Federal agencies and educational institutions in the US may be no longer able to buy Apple products since Apple has decided that it will no longer put its products up for assessment by the Electronic Product Environmental Assessment Tool (EPEAT).
EPEAT is an environmental rating that helps identify greener computers and other electronic equipment. To qualify for the rating, products meet environmental 'performance categories' that include product lifetime, toxic materials, and recyclability of components and packaging materials.
According to EPEAT director of outreach Sarah O'Brien corporations like Ford and HSBC require CIOs to purchase computers from sources that are EPEAT certified. In addition, the US government requires 95% of the electronics it purchases be EPEAT certified.
In addition, 222 out of 300 American universities surveyed in 2010 said that their IT departments give preference to EPEAT certified computers, O'Brien told Wall Street Journal's CIO Journal.
According to iFixIt it is likely that Apple has pulled out of EPEAT because its recently launched MacBook Pro with Retina Display is so difficult to disassemble that it is ineligible for certification.
EPEAT sources told iFixIt that Apple's mobile design direction is in conflict with the intended direction of the standard. They noted that the standard rates a product's "disassemble-ability," which is an important consideration for recycling. According to the source: "External enclosures, chassis, and electronic subassemblies shall be removable with commonly available tools or by hand."
iFixIt notes that they were unable to remove the battery from the MacBook Pro with Retina Display. The report states: "When we originally tore down the Retina MacBook Pro, we could not separate the battery from the upper case. The next day, after a lot of elbow grease, we were finally able to get them apart - but in the process punctured the battery, leaking hazardous goo all over." This is an issue for EPEAT because recyclers need to take out hazardous components such as batteries before sending computers through their shredders.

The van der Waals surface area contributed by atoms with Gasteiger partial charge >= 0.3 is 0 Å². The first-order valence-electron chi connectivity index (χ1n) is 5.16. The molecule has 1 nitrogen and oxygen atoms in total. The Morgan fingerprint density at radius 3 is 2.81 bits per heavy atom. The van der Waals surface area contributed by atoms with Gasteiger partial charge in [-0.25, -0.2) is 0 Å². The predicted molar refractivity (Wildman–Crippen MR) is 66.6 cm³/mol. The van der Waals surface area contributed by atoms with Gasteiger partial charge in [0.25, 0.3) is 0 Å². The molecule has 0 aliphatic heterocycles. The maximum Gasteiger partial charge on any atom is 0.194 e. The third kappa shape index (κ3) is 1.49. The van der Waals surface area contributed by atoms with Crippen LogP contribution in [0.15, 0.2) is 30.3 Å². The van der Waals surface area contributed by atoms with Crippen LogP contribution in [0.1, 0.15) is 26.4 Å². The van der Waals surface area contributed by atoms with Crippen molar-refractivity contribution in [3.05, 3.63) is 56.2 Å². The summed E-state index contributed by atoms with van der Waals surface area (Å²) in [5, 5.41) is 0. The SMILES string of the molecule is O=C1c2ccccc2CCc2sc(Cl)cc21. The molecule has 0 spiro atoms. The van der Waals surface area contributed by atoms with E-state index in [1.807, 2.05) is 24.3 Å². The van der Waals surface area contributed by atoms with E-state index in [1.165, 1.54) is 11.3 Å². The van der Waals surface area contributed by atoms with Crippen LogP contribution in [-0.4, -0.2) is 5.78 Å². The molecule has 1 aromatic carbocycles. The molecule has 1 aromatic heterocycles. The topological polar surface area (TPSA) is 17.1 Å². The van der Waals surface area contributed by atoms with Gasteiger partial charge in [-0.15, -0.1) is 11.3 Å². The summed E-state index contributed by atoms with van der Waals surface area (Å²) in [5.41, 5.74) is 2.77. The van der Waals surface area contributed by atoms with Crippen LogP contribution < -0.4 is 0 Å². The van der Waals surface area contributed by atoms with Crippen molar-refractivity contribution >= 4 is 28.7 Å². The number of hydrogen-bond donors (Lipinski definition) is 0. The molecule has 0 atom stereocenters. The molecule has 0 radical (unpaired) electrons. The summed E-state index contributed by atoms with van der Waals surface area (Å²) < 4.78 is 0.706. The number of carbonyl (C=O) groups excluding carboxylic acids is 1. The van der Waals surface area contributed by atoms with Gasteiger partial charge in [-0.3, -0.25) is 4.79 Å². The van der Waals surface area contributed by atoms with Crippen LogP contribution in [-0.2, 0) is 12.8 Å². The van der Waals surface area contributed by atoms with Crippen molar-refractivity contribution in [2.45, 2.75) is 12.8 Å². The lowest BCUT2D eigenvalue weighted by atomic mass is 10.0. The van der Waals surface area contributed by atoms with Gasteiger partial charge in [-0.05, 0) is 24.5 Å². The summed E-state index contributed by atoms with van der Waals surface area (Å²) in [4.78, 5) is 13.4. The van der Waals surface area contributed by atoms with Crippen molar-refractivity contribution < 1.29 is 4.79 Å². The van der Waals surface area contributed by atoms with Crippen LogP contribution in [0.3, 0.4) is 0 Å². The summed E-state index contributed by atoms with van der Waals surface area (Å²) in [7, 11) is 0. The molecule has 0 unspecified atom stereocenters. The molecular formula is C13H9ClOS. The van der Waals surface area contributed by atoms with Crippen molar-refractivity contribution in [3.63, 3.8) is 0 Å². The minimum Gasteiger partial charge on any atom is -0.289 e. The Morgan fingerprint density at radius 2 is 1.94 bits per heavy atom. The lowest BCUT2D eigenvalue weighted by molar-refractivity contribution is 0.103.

CEO of EPEAT Robert Frisbee told the Wall Street Journal's CIO Journal: "They [Apple] said their design direction was no longer consistent with EPEAT requirements."
Frisbee added: "They were important supports and we are disappointed that they don't want their products measured by this standard anymore."
Frisbee agreed with iFixIt's analysis the poor "disassemble-abilty" of the MacBook Pro with Retina Display, thanks to the stuck in battery, would have made it ineligible for certification. He told CIO Journal: "If the battery is glued to the case it means you can't recycle the case and you can't recycle the battery."
Sterne Agee analyst Shaw Wu noted that it is a case of Apple putting design first. He said: "They are not trying to purposely make it hard to open, they are just trying to pack as much as they can into a small space - it's a design decision."
Apple has notified EPEAT that it is withdrawing its products from the EPEAT
EPEAT has issued a statement saying: "We regret that Apple will no longer be registering its products in EPEAT. We hope that they will decide to do so again at some point in future."
Apple's iPhone and iPad devices, are not presently certified by EPEAT.
Apple has a section on its website that contains reports on the environmental impact of its products. Apple also offers several recycling programs through its stores and website.